Convicted terrorist denies grooming friend Salman Abedi into extremism before suicide bomber murdered 22 people at Manchester Arena – despite exchanging 1,000 messages before the attack
A convicted terrorist has denied grooming Manchester Arena attacker Salman Abedi into extremism despite exchanging messages with him about martyrdom before the suicide bombing.
Abdalraouf Abdallah, 28, today told the hearing into the May 2017 Manchester Arena attack that he played no part in grooming Abedi, 22, into an extremist mindset before he caused carnage at the end of an Ariana Grande concert.
Abdallah had been convicted of preparing and funding acts of terrorism in 2016 after helping four men from Manchester travel to Syria – where three of them fought for Islamic State.
He received an extended sentence of nine-and-a-half years with a custodial term of five-and-a-half years.
His mobile phone was seized when he was arrested in late November 2014 on suspicion of those offences and later analysis revealed more than 1,000 message exchanges with Abedi in the weeks before, including discussions about martyrdom.
Abdallah, a paraplegic and serving prisoner at HMP Wakefield who was injured fighting against Gaddafi’s forces in 2011, said the martyrdom chat was ‘nothing to do with extremism or terrorism’ and was about friends who had died in conflict.
But a radicalisation expert instructed by the inquiry has now concluded that Abdallah did groom Abedi into a ‘violent Islamist extremist worldview’, and will give evidence later in the inquiry.
MailOnline had reported in 2017 that the Manchester Arena suicide bomber had visited a Abdallah in a British prison just months before he killed 22 people in the suicide bomb attack.
Abdalraouf Abdallah pictured giving evidence during the Manchester Arena Inquiry today
Abdallah has today told the hearing into the May 2017 Manchester Arena attack that he played no part in grooming Abedi, pictured, into an extremist mindset before he caused carnage at the end of an Ariana Grande concert (left: Abedia in Libya. Right: At Victoria Station making his way to the Manchester Arena, on May 22, 2017)
Paul Greaney QC, counsel to the inquiry, asked: ‘In those messages, or some of them, were you grooming or seeking to groom Salman Abedi into an extremist mindset?
Abdallah said: ‘No, I don’t even have an extreme mindset myself. My fight from the start was against Gaddafi and (Syrian leader) Assad so I’m not a groomer. I was not grooming Salman or anyone.’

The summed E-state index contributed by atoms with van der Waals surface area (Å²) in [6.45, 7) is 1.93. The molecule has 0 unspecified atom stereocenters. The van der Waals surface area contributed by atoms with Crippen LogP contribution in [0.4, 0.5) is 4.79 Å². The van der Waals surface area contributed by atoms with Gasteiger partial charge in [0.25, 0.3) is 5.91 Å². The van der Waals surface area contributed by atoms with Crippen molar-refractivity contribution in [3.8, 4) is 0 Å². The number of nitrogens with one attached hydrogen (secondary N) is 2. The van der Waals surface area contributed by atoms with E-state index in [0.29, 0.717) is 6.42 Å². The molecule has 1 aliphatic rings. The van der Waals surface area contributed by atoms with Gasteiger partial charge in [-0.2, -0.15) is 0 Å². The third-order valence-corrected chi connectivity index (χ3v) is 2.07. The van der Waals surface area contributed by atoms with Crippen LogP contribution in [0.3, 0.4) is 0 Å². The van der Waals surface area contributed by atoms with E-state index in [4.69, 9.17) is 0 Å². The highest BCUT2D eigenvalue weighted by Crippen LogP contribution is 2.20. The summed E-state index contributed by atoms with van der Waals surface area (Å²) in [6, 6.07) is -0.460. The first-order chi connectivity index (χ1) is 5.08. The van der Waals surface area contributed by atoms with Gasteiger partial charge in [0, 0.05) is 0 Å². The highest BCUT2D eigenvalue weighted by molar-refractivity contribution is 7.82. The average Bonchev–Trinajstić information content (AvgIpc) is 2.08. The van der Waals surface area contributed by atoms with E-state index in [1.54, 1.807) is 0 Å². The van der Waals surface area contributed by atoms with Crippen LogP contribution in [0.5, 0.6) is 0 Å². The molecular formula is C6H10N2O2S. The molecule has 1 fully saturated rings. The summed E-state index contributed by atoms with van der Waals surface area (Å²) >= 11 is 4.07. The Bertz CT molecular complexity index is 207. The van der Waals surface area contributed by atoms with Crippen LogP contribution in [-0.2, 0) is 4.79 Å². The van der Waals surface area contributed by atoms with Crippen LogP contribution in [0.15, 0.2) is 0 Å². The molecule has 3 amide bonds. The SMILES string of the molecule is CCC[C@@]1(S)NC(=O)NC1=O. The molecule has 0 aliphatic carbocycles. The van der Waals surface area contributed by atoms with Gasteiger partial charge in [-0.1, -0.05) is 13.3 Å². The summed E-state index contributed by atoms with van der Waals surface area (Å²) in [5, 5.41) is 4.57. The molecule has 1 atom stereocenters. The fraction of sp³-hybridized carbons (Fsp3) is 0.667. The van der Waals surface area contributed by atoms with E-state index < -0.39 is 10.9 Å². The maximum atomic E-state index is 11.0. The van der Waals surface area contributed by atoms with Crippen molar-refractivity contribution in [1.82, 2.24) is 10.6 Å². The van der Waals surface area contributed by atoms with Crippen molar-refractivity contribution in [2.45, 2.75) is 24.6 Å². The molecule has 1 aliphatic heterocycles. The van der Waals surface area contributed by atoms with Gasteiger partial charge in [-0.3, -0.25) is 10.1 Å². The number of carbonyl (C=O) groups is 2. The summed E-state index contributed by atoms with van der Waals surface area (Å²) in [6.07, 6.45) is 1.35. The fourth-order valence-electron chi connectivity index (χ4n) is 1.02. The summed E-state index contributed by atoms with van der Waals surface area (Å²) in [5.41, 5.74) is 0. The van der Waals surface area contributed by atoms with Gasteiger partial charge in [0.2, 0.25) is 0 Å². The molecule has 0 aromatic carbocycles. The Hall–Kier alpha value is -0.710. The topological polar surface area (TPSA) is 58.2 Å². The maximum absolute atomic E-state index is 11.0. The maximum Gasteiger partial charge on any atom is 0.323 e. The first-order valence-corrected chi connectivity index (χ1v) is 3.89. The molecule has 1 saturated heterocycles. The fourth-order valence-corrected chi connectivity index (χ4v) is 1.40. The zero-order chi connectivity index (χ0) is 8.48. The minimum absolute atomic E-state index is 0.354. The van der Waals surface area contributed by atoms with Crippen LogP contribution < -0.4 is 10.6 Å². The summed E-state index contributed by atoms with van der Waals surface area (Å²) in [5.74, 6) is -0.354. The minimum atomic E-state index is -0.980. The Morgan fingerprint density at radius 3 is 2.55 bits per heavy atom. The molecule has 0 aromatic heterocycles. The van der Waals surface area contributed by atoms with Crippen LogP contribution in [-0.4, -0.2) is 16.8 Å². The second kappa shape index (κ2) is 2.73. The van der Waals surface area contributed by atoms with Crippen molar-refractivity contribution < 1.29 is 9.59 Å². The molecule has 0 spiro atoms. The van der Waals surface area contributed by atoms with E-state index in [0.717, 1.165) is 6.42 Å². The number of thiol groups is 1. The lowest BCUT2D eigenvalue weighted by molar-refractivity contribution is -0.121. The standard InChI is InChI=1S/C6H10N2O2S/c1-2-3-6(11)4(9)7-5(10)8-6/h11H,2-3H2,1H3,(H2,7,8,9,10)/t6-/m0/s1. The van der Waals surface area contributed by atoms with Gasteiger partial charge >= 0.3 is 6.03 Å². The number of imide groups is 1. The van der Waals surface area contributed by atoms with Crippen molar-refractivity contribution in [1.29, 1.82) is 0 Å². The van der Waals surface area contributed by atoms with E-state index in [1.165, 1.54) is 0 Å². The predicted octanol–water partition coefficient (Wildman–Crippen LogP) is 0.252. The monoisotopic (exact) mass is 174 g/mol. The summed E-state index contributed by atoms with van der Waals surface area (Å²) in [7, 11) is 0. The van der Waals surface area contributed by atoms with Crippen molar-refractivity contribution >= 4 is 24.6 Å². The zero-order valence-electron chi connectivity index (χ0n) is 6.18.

Mr Greaney went on: ‘Do you accept that the type of discussion you were having with Salman Abedi played at least a part in what caused him to become radicalised?’
Abdallah said: ‘I never knew that he was radicalised. I didn’t play any part of radicalising.’
Inquiry chairman Sir John Saunders asked: ‘Did you ever have any suspicion that he would become a suicide bomber?’
Abdallah replied: ‘No, no way. Not me or my friends or anyone had any idea what was going on in Salman’s head.’
He said when he learned of the news in prison that his friend was the bomber, he was ‘crying, confused and shocked’.
Abdallah said: ‘It’s something that I can never, ever, ever take out of my mind and it is haunting me until now because he is my friend.
Police near the scene of the Manchester Arena bombing in May 2017
The terror attack claimed 22 lives at Manchester Arena and injured hundreds more
‘I got convicted, went to prison and I was busy with my life. I have seen him twice after my conviction, in prison, and called him a couple of times but he only answered twice and that’s all I know.
‘Until now it’s haunting me. It’s still going in my head now. Why? When? How come?’
Abdallah’s family had fled Libya in the early 1990s and were granted asylum in the UK, moving to South Manchester along with Abedi’s family, who also opposed the regime of Colonel Gaddafi at the time.
Abdallah unsuccessfully appealed against his terror conviction and maintains his innocence.
He also denies any involvement in or knowledge of the arena attack.